”But then my mind was struck by light that flashed and, with this light, received what it had asked. Here force failed my high fantasy; but my desire and will were moved already – like a wheel revolving uniformly – by the Love that moves the sun and the other stars.” (Paradiso,Dante, Conclusion) Dante expressed in words what Giotto was trying to convey in images. Both Dante and Giotti were recognizing their humanity in its purely emotional, individualistic expression, not being particularly shy or frightened of exploring the more dark, gothic, sinister sides of their identity.Giotto’s gods, saint, and mortals have an existential and spiritual energy and tension which chemically and intangibly bonds them.
On the frescoes of Giotti, even Jesus is bestowed with a unique human face, something for which Giotto was criticized for, as it was considered heretic, particularly among the Eastern Orthodox tradition. However, for Giotto, Jesus was not just the son of God, but also a unique person with psychological traits. From Giotto onwards, faces have become the site of psychological richness. Giotto made the idea that faces are the condition ”sin qua non’, of humanity imaginable. To put in words used much later by Deleuze and Guattari ( 1987) , the genesis of a human being is inconceivable without ”faciality” . It is the face that makes us human. Human encounters are typically taking place in an interfacial space. Giotto has shown us what this might entail.
”if God does not exist,everything is permissable” according to Dostoevsky in the Brothers Karamazov. Gilles Deleuze inverts the condition to arrive at ”it is with God that everything is permissable”. Indeed, morally the worst atrocities and most heinous acts against humanity have always managed to find a divine justification. Deleuze’s hypothesis may also be true aesthetically. In the hand of a painter like Giotto the constraint becomes a condition of radical emancipation. In painting the Divine, one could take literally the idea that God must not be represented; an idea that results in an extraordinary liberation of line, color, form and movement. With God, painting found a freedom it would not have had otherwise. A form of pictorial atheism.In each case, form is destroyed, relief is renounced, and a determination is made. Far from being the materialization of irrationality and chaos, what emerges in these images is a profound and difficult kind of vision.
”In William Blake’s primal scenes of awe, terror, or creation, an emblematic figure blazes in the center of a depthless surface. These paintings and drawings manifest no respect for norms of proportion or sense, the key elements of perspectival visual representation. Such distortion is not limited to the nineteenth century, that is, it is not tied to a particular historical era in the West. Giotto’s fourteenth-century Arena Chapel interior likewise articulates a highly differentiated kind of pictorial space that sharpens the viewer’s awareness of the picture surface. In the scene of hell, in particular, there is a total collapse of hierarchized space: shattered architecture, a completely flat surface, fading anddisappearing color and bodies. In none of these cases does what appears on the surface correspond to any account of progressive or contemporaneous technological or historical ideas about space.”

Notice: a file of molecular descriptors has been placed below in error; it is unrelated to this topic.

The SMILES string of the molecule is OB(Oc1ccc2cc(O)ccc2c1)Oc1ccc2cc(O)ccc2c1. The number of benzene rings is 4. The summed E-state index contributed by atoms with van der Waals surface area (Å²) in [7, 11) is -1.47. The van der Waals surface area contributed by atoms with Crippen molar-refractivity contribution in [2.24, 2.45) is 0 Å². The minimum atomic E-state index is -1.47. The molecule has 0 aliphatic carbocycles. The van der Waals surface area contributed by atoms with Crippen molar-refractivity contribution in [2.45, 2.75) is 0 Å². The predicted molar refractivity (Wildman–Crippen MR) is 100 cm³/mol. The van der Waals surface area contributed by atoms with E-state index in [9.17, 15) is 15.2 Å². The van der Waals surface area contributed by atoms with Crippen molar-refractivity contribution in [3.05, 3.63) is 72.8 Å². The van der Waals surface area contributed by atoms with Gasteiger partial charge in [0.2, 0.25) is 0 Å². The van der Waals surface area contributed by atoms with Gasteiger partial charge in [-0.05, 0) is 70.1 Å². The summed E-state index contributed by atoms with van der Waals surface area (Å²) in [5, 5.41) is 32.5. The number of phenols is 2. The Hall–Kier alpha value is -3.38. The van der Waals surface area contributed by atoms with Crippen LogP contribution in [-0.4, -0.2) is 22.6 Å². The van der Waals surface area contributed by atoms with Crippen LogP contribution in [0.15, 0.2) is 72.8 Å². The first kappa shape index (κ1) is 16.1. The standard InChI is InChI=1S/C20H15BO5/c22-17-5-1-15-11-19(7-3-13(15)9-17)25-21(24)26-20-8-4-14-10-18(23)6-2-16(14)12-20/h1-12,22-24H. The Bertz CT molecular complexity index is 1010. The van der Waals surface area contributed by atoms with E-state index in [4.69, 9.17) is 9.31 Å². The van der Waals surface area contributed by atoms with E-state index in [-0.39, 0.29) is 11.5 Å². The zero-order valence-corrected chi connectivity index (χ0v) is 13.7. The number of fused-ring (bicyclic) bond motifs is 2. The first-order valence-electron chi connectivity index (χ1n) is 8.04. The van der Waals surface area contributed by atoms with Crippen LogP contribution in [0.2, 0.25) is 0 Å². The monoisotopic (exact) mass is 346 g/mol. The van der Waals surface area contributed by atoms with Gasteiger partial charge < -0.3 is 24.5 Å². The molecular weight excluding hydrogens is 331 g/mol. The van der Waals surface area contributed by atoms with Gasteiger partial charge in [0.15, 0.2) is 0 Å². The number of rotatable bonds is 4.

What was and is still so fascinating about the work of Giotti there, is not that easy to spot for the modern eyes. One has to keep in mind the exact historic and cultural context in mind. Giotti painted in an era of iconic representations where humans portrayed looked like they were ashamed of their own flesh; their terrestrial roots. Balancing somewhere between the pale perfectness of angels and gods and the heroic mysticism of saints, they hardly ever touched the ground with their feet. With Giotto, the places are real, we can hear the sand and rocks being replaced by the figures, and , what really matters, the emotions are real. In ”Lamentation” , there is a black rainbow of pain, anguish, disbelief, grief… even angels above abandon themselves in expressing their deep sorrow.